Sinking in waste

Sinking in waste

MASERU – AN estimated 157 552 tonnes of waste is generated in Maseru every year with the biggest culprits being commercial institutions at 40 percent, followed by residential waste at 34 percent. This was disclosed during a breakfast meeting to commemorate World Habitat Day 2018 in Maseru on Monday.
Speaking at the meeting, Local Government and Chieftainship Minister Habofanoe Lehana said there has been a huge increase in waste generation in Maseru city in recent years.
A similar trend has also been found in all other urban and non-urban centres across the country.

The ministry partnered with UN-Habitat to host a breakfast meeting on the implementation of the new Urban Agenda, with particular focus on the theme of World Habitat Day, ‘Municipal Solid Waste Management’. Lehana said in order to promote solid waste management, disposable nappies should be banned because people tend to misuse them.
“Current global estimates of Municipal Solid Waste generation levels point that every year two billion tonnes of solid waste is produced. The rate of waste generation is expected to double by 2025,” he said.

This represents a significant increase in per capita waste generation rates per person per day in the coming years.
According to the minister, to date solid waste collection is still fairly common in planned middle to high income areas and within the CBD with expenditure amounting to M40 per month.
However, the Maseru City Council (MCC) continues to innovate to ensure that waste collection spreads throughout the city.
Lehana said the biggest obstacle is not only affordability of services but the unwillingness of city residents to pay for the service and the lack of access routes to penetrate peri-urban areas.
He said this year’s World Habitat Day offers an opportunity to change the mindsets towards waste management, as waste management should not be regarded as the responsibility of the MCC alone.
Every Mosotho should take care of their surroundings, he said.
“We must be aware of the effect of illegal disposal such as dumping waste on illegal dumpsites, streets, public spaces, dongas and rivers. These bad practices have adverse impacts on the environment, on human health and on the economic well-being of many countries,” he said.

The country has adopted many plans and strategies to guide actions in solid waste management.
The National Strategic Development Plan 2012/2013 to 2016/2017 requires Lesotho to reverse environmental degradation and adapt to climate change by improving the delivery of environmental services, including waste and sanitation and health promotion.

It is estimated that every day 0.8 kilograms of waste is produced by every person in the world.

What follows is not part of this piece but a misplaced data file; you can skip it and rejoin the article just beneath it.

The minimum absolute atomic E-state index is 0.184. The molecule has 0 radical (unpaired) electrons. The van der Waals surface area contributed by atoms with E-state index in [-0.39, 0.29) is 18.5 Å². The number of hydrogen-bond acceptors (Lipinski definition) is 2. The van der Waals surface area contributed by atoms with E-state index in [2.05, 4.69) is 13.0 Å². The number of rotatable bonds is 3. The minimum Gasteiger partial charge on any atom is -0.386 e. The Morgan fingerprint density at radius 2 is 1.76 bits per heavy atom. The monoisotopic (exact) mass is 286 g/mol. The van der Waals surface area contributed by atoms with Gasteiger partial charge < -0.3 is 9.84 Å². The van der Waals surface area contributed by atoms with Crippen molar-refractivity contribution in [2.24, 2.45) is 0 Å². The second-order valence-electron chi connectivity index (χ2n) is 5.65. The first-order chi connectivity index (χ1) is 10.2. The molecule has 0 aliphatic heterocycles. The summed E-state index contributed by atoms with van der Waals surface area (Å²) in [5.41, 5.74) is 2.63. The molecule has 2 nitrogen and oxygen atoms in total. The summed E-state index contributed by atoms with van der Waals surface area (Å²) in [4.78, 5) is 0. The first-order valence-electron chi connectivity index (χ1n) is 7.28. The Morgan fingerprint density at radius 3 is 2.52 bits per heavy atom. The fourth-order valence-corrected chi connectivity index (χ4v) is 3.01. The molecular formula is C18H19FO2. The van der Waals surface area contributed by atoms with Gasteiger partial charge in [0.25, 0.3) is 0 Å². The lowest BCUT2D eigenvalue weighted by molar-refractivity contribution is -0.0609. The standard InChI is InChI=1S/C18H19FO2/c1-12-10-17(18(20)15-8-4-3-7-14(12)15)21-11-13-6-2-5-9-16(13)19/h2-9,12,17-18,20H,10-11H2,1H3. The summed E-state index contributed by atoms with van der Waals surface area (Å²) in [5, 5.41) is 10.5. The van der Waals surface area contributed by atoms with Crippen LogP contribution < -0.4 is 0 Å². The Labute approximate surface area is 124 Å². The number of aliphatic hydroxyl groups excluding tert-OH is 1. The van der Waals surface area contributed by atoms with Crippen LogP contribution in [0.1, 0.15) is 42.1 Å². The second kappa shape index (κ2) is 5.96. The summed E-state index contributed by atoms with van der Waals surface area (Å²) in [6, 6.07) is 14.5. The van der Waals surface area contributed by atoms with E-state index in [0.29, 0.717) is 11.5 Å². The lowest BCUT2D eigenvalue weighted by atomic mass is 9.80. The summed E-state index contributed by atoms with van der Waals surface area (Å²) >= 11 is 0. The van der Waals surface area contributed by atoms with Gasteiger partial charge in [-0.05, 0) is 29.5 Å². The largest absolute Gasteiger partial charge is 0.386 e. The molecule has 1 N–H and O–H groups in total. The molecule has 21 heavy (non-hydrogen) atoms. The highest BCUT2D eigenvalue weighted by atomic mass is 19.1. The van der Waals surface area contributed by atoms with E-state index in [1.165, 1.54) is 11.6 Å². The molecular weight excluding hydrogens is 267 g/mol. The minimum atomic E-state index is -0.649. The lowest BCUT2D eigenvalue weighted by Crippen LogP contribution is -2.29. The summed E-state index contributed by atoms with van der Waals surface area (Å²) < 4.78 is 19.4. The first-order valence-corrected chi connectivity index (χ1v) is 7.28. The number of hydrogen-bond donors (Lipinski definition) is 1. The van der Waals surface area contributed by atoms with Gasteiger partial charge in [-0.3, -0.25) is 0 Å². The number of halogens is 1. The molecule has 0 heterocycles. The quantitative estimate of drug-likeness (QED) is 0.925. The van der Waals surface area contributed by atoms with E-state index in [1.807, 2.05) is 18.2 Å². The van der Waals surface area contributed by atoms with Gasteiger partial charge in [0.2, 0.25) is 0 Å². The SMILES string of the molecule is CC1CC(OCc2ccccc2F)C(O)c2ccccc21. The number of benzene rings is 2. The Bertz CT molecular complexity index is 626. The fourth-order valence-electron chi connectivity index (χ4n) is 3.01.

And the amount of total waste generated is expected to triple to 5.9 billion tonnes a year by 2025 because of increased consumption and ineffective management strategies.
The government of Lesotho has committed to celebrate the day and take stock of the country’s milestones towards the implementation of the New Urban Agenda, a new framework adopted in 2016 following the Habitat III Conference that lays out how cities should be planned and managed to best promote sustainable development.

The UN-Habitat representative, Roi Chiti, commended Lesotho for its commitment through the Ministry of Local Government and Chieftainship.
Chiti said the ministry was a key partner of UN-Habitat during the formulation of the New Urban Agenda and more recently as a Chair of the Specialized Technical Committee of the African Union.

Chiti said waste ought to be disposed properly, to protect the environment and people’s health.
But it can be extremely expensive because local authorities sometimes spend over half of their budgets doing so.
“This discarded rubbish can cause flooding, pollution and health hazards. Uncontrolled dumpsites become breeding grounds for insects and animals, which transmit diseases. No one would choose to live alongside dumped waste,” he said.

Chiti said people should use bottles and cups instead of disposable ones, and reuse, repair or share items instead of throwing them away.
He said governments and the public should work together to reduce waste and expand recycling as well as to ensure that waste is collected and disposed of properly.
Lehana said he wants to promote the implementation of the New Urban Agenda to achieve the Sustainable Development Goals (SDGs) in Lesotho and in the whole African region within coordinated regional framework of the African Union.

In line with the WHD 2018 theme, the Lesotho National Strategic Development Plan 2012/2013 to 2016/2017 requires the country among other items to reverse environmental degradation and adapt to climate change by improving the delivery of environmental services including waste and sanitation and health promotion.

Tokase Mphutlane

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